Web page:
Q: After the Grotto and the Basilica, my third favorite spot on the Notre Dame campus is the library. Please tell us about Words of Life: Celebrating 50 Years of the Hesburgh Library’s Message, Mural, and Meaning — how did you do all of your research? What are some great details you learned in the writing process?
A. The library, which many people know as the home of what they call the “Touchdown Jesus” mural, is a great place that continues to be a 24-hour hub for student life in the digital age. The University of Notre Dame Press invited me to write the book, partly because one of my communications staff assignments had been to write about the projects and people of the library for several years for their own newsletter. I benefited from these insights into the building’s day-to-day life. Also, a generous archivist introduced me to the library’s 50 years of history, and Father Ted Hesburgh and his long-time assistant were very hospitable as they helped me appreciate the library as a special place for Father Ted. It houses his office, with a beautiful view of the Sacred Heart Basilica and Mary atop the Main Building’s dome. It represents his vision for Notre Dame—as its President from 1952 to 1987–to soar in the search for knowledge and wisdom, recognizing a complementarity with those other two buildings and a continuum from Christ the Teacher as the Way, the Truth, and the Life—the Word made flesh. The 134-foot-high granite mural on the library’s southern face was a remarkable feat for its time. Its real title is “The Word of Life.” The library dedication in 1964 was an academic and religious milestone, with three visiting cardinals and a message of blessing from Pope Paul VI.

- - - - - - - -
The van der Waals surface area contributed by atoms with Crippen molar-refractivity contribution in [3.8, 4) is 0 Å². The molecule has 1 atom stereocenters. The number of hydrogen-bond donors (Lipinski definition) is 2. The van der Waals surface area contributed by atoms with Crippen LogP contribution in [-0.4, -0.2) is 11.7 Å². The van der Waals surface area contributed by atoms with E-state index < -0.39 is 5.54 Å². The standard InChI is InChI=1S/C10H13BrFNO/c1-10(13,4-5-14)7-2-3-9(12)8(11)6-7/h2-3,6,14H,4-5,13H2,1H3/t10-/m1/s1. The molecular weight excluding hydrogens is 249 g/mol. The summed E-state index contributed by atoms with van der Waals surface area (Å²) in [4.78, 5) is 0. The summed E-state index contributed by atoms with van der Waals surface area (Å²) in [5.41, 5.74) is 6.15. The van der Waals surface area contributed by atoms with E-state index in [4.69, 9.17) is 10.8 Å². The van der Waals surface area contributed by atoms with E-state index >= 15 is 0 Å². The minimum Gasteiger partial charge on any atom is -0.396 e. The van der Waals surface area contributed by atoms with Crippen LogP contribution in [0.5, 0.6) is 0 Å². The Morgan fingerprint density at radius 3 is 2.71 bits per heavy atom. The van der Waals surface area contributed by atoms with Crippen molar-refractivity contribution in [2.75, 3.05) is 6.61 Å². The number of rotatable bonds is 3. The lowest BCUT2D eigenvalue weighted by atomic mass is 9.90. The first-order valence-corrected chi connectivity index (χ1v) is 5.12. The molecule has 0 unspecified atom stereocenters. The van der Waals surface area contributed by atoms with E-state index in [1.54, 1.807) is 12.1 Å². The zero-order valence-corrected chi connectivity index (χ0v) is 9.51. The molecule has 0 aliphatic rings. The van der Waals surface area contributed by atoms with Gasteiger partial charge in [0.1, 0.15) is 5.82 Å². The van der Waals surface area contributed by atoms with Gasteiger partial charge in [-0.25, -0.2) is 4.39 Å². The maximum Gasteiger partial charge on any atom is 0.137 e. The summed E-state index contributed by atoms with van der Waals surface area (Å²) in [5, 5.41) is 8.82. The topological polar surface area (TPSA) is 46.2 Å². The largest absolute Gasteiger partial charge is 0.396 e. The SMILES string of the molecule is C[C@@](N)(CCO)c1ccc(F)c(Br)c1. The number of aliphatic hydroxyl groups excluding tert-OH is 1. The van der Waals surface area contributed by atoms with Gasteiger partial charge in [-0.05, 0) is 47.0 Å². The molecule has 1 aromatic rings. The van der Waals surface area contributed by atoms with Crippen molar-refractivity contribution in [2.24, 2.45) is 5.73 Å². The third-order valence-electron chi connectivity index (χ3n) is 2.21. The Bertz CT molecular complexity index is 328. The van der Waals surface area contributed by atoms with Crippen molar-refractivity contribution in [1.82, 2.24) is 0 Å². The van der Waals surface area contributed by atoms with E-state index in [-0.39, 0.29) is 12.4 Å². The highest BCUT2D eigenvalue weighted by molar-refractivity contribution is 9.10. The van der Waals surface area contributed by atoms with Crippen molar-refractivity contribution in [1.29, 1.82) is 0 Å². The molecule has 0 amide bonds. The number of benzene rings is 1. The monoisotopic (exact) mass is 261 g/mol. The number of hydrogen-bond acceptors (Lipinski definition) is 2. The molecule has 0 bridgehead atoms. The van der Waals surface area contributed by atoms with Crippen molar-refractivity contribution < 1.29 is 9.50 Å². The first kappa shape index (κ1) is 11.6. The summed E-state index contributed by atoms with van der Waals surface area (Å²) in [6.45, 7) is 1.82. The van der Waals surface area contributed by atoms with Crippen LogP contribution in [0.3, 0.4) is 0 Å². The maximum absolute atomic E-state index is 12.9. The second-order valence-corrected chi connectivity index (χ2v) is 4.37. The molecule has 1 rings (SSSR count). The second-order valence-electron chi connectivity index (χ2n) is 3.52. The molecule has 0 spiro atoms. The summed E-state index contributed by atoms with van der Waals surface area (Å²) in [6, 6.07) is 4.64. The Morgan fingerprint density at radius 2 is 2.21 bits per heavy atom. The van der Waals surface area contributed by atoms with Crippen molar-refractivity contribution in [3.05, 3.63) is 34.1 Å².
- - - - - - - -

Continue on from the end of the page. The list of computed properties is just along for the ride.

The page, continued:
Q: Many know Notre Dame for its football team. But you work in one of the most amazing organizations on campus. Please share about the “ACE” program and how the writing you’ve done for the University in the past has prepared you for the role you play there now?
A. Yes, the Alliance for Catholic Education is seamlessly connected to the writing I’ve done about the University’s Catholic impulse for outreach and service and its love for research and learning that enhance the greater good of society. And it honors Christ the Teacher as a source of hope for children from all backgrounds. On Notre Dame’s communications staff, I was privileged to assist with various messages and management tasks for the Congregation of Holy Cross, and a Holy Cross priest, Father Tim Scully, CSC, founded ACE in 1993. ACE helps fulfill the Holy Cross mission to educate hearts as well as minds. We recently marked ACE’s 20th year of forming and sending faith-filled teachers to serve kids, many of them disadvantaged, in under-resourced Catholic K-12 schools across the country. I’ve gotten a chance to write about—and alert the nation’s journalists to—the ways in which ACE and the Institute for Educational Initiatives are heeding the papal call for U.S. universities to sustain and strengthen these schools. They carry on a vital legacy for children, the Church, and society at large.
Q: Why do you think that people — even those who haven’t attended Notre Dame — feel such a connection to this amazing place?
A. They sense what I’ve come to see in my communications work here. Notre Dame is really all about being connected. In the spirit of our faith and our concept of the authentic university, Notre Dame fosters relationships and synergies that can transcend generations, geographic distances, academic disciplines, and the many fault lines that make our culture seem so disconnected sometimes. When you think of Notre Dame, it’s appropriate to think of tradition and the future, faith and reason, the sacred and the civic, academics and sports, adopting huge goals and celebrating the “little guy,” and pursuing peace and embracing purposes worth “fighting for,” to use the phrase from our football-game TV spots.
Q: Many have doubted the University’s Catholicity in the past few years? Can you address this situation and offer any insight on these challenges?